So world….when I see you blaming all Muslims for the heinous acts of terrorists, I feel pain that the shame of racism and bigotry will continue and I will not have that for my family. I cannot stand by and keep quiet while innocent people are reduced to a simple equation. Islam does not equal evil. Middle Eastern decent does not equal terrorist.

Atrocities such as the Holocaust didn’t happen because one guy decided to cause immense suffering. It happened because of many, many years of many people reducing an entire race of people to something less than human; something to be feared and destroyed.

Let us not repeat the same mistake.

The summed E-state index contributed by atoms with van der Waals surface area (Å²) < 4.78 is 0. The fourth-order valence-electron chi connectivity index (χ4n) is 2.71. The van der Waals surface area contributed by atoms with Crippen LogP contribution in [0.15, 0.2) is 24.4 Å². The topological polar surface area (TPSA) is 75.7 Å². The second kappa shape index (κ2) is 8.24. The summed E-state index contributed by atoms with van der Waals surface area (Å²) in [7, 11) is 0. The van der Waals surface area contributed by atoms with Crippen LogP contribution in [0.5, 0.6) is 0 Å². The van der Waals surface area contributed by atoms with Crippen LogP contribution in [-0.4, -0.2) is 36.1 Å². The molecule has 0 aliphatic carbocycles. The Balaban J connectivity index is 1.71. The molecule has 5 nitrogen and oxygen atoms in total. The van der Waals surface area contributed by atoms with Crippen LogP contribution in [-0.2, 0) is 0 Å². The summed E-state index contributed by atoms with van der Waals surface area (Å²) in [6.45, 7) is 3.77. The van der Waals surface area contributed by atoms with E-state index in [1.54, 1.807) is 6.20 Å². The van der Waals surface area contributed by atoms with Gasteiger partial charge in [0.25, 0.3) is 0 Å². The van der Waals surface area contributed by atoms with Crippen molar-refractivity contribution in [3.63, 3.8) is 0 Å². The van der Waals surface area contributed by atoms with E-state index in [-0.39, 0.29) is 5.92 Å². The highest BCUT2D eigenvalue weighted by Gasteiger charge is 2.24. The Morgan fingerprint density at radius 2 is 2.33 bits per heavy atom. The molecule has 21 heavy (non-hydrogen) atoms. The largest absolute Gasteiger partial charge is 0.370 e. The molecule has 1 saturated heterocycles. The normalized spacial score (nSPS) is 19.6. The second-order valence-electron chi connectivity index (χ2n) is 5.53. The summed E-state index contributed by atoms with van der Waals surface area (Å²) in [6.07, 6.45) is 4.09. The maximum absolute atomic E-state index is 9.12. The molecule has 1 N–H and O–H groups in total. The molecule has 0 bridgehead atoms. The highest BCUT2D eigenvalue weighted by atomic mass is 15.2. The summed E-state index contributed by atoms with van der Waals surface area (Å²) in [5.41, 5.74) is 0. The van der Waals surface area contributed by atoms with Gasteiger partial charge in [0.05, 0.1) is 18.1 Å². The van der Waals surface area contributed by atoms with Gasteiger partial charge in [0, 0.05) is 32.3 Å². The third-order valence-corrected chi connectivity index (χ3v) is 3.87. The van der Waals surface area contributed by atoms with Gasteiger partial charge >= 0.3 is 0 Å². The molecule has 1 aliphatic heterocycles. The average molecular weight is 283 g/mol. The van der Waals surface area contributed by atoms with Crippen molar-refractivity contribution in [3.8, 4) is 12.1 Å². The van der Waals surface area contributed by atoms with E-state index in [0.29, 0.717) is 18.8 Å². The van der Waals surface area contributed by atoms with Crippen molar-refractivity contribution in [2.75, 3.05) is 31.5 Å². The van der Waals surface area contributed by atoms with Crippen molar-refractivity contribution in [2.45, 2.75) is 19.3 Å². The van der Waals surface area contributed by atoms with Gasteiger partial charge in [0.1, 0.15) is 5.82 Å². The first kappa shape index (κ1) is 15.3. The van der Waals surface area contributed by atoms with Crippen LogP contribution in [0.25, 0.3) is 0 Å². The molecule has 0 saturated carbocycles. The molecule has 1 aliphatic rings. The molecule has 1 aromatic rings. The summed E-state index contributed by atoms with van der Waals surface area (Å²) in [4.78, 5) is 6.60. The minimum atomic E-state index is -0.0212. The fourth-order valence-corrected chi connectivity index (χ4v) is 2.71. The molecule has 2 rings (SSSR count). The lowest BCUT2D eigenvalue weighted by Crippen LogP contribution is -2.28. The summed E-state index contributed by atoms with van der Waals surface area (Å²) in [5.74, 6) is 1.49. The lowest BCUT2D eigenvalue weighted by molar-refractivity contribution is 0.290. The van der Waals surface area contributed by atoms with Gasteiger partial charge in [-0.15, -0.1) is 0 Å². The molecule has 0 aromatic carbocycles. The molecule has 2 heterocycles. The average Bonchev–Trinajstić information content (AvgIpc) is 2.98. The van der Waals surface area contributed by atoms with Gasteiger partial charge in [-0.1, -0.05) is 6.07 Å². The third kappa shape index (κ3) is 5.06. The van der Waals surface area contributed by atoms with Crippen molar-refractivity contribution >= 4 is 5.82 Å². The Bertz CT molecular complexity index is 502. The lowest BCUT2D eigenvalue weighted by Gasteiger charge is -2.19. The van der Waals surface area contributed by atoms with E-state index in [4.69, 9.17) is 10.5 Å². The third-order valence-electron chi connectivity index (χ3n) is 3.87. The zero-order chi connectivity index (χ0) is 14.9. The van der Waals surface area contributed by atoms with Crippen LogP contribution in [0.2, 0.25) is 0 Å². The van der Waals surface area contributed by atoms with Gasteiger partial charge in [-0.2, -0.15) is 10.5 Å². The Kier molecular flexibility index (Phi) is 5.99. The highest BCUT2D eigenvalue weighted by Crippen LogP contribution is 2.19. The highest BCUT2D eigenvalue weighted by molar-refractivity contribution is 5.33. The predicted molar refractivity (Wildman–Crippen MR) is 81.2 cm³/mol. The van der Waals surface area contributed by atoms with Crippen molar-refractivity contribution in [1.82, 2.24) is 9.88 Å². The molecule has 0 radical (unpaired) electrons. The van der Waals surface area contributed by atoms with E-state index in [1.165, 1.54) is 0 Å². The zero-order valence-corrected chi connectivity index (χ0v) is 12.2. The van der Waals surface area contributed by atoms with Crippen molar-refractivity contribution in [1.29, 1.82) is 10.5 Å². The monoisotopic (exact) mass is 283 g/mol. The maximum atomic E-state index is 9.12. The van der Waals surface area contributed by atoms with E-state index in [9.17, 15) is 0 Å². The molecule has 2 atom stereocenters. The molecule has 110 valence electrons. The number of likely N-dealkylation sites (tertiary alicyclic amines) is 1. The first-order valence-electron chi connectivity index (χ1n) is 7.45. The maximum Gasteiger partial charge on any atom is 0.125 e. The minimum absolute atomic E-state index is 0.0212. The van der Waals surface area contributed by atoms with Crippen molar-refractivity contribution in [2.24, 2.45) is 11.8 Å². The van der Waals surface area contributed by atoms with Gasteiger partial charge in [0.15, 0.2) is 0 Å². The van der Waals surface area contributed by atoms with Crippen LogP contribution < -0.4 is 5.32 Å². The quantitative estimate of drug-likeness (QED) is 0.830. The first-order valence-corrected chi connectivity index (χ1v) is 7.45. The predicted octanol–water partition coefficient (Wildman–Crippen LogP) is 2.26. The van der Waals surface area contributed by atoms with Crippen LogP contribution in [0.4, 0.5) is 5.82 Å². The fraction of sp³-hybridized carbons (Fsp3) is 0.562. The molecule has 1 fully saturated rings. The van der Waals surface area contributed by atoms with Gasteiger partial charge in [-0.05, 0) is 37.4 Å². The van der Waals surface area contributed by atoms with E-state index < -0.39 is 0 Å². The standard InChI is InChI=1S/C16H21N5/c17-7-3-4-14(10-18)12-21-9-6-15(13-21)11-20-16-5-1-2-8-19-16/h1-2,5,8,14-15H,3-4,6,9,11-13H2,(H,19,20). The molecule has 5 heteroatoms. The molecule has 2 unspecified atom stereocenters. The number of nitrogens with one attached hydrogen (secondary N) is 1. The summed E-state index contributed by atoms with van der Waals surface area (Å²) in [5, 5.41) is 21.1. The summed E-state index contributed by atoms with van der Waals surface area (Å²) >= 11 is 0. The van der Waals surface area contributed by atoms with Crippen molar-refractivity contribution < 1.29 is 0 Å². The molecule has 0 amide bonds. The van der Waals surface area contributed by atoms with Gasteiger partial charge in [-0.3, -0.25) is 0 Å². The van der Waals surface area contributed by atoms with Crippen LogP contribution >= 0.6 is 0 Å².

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On ISIS: The Power of Compassion

Today I read that several states have refused to take in Syrian refugees and a felt my heart drop into my stomach. Fear is winning. ISIS is winning. When our compassion is trumped by fear, we are letting terrorism win.

When something painful happens, we as humans react badly. There is too much emotion. The grieving process includes fear and anger. While we are grieving is not the time to make decisions that will cause even more pain.

We are in grief and some of us are making bad decisions right now.

I texted my friend today to see how she was holding up. My friend is the most beautiful person, inside and out. We call her our Egyptian goddess. I love her. We talk about raising kids, homeschooling, eating right and even religion. She’s a Muslim. I am a Christian. She respects my faith. I respect hers.